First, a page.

By CYRIL TUOHY, JARED SHELLY and NANCY GROVER
What a difference two decades make -- or do they? Think back to the first annual National Workers' Compensation and Disability Conference® & Expo, held in Chicago in 1991.
That first show was held at the beautiful and gilded Palmer House Hilton on East Monroe Street in Chicago's downtown Loop district. The convention space, however, was little more than a "basement," in the words of one attendee.
At the beginning the workers' comp show was "more of a curiosity" than a necessity, said Lester L. Sacks, managing partner of Decision UR, a utilization review software company.
Some people even wondered if the fledgling conference wasn't a "one-off," and whether it would ever live to see its second year, let alone celebrate its 20th birthday, said Matthew Schiff, a partner with the employment and workers' compensation law firm of Schiff & Hulbert.
With the passage of the Americans with Disabilities Act and then the Family Medical Leave Act, interest in the conference grew as companies sent managers to the show to learning about the latest laws. This year, the show was held November 8 to 11 at the Las Vegas Convention Center.
Pretty soon, Schiff found himself conducting all-day sessions around the ADA, FMLA and workers' compensation as more and more companies sent managers to learn about the changes to the new federal laws. "It was a three-headed monster," Schiff said.
Presentations consisted of handouts, not PowerPoints, and computer browsers hadn't yet hit the consuming mainstream so many of the sessions were flat in comparison to today's, said Sacks. And there was no discrete texting during sessions.
"Conversations took place face-to-face, rather than on the technological devices used by nearly everyone at the conference today," said Nancy Grover, program director for the National Workers' Compensation and Disability Conference® & Expo. "People didn't engage in texting or accessing the Internet from their phones."
Attendees and exhibitors with laptop computers were a rarified bunch indeed. The early 1990s was a time when cell phones were appearing in automobiles, not in jacket pockets; a time when the term "smartphone" had not yet been invented.
"The term 'smartphone,' was not part of the business lexicon," Grover said. "A tablet was something you took for a headache, not a device allowing you to work offsite."
Today, no one conducts business without a wireless phone, and the smartphone has just about eclipsed clamshell cellphones as the favorite tools of the trade. The computing staple that the laptop has become over the past 20 years is rapidly ceding ground to the iPad and tablet computing formats.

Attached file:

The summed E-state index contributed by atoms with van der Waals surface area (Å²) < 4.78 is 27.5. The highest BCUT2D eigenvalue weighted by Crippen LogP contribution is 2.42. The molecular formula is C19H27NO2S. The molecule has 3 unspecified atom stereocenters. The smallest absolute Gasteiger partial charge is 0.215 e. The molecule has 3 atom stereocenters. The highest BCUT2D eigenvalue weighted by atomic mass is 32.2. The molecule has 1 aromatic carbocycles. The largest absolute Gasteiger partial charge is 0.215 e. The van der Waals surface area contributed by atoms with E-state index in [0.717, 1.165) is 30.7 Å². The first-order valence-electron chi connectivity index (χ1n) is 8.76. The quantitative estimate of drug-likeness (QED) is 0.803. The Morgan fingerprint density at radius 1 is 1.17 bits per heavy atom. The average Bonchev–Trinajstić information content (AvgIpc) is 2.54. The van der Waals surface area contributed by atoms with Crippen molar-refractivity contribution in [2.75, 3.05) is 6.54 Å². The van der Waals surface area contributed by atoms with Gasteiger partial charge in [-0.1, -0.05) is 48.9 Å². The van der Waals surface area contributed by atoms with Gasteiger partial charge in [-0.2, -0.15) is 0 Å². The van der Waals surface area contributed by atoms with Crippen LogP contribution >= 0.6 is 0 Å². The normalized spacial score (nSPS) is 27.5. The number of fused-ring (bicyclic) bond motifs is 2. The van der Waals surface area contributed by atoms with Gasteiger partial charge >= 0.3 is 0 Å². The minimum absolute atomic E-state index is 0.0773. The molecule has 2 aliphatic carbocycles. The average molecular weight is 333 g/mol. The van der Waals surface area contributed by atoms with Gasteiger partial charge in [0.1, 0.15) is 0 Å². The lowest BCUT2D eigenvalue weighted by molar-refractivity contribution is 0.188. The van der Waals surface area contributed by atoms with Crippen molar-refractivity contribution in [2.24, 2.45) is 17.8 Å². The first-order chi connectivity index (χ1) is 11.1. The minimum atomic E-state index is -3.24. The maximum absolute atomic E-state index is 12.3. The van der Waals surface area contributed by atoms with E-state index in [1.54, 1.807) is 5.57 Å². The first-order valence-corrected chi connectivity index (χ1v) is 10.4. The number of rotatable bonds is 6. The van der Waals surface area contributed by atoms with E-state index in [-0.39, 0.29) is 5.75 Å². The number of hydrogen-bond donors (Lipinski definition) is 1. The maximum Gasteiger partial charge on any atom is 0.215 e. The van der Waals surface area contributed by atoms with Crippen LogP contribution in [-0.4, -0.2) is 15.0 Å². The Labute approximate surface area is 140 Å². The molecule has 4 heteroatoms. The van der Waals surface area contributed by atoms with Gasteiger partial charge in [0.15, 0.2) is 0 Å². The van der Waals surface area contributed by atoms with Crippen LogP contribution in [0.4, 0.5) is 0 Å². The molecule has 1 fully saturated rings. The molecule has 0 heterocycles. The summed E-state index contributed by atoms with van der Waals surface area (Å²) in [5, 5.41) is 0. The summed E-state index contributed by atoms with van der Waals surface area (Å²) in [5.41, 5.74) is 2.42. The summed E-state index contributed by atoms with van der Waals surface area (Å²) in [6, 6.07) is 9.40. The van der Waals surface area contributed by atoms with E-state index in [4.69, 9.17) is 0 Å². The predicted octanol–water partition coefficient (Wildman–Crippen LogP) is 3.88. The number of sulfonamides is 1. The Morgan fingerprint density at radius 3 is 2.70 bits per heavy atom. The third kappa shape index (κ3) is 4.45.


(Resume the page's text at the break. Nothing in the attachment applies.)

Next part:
After several years at the Palmer House, the conference had to move to accommodate the growing number of participants and exhibitors, and organizers moved the show to the Hyatt Hotel, Schiff said.
"It was bigger and very central right on Wacker Drive," Schiff said. "You had the advantage from going vertically from the room to the expo. It was very user friendly and very close for evening stuff."
It wasn't until the show moved to McCormick Place that it really started to grow, said Schiff, as McCormick had the space to host hundreds of attendees. McCormick could easily accommodate 20-by-20 booths, previously limited by a hotel's nine-foot ceilings, said Fred Kurst, the exhibit sales manager for LRP Publications, owner of the National Workers' Compensation and Disability Conference® & Expo.
Attendees and conference staff continued to stay at the Hilton and Hyatt hotels, and took shuttles to the conference 20 minutes away. McCormick's unions sometimes made it logistically difficult for conference organizations.
"There are some very funny stories about fights with the unions," Schiff said. "Every place had great stories and great adventures, but after coming out here, it's continued prosper despite a difficult economy."
On the heels of Sept. 11, after which compensation rates shot up, there was an air of uncertainty at the 2001 event, not only about the physical safety of the nation, but also about the future of the workers' compensation system, Grover said.No one was quite sure what the system would, or should look like going forward.
For the first time, terms such as "terrorism risk" and "catastrophe modeling" sprang up in hallway conversations, Grover said. " 'Could the industry survive the next terrorism attack?' was an oft-heard question," she said.
In 2006, the 15th anniversary of the show, the conference was held at Mandalay Bay hotel in Las Vegas. Drawing a large contingent from the West Coast and from California, a state that had just passed workers' compensation reforms, Sin City was an immediate hit with attendees and exhibitors.
"Vegas draws more people than Chicago," said John D'Alusio, executive vice president of vendor Medval. "The locale brings more attendees because of the geographic proximity to the West Coast and Texas, which is 30 percent of the workers' compensation market." He also said the conference is more vibrant than it was five years ago when he attended for the first time.
Anthony J. Viggiano, vice president of operations at Work Strategies, said the exhibit hall itself has changed plenty since those early days in Chicago.
The various hotel conference halls "was nothing like this." The smaller venues made the show only seem bigger. "But the shift to Vegas made sense," he said.
The conference has alternated between Chicago and Las Vegas since 2006. It is scheduled to be held at the Las Vegas Convention Center again next year, but whether attendees will be staying at the Las Vegas Hilton is another story.
As of Jan. 1, 2012, Hilton will end its franchise agreement with Colony Resorts LVH Acquisitions LLC, owner and operator of the Las Vegas Hilton, according to the Las Vegas Review-Journal earlier this year.
November 11, 2011
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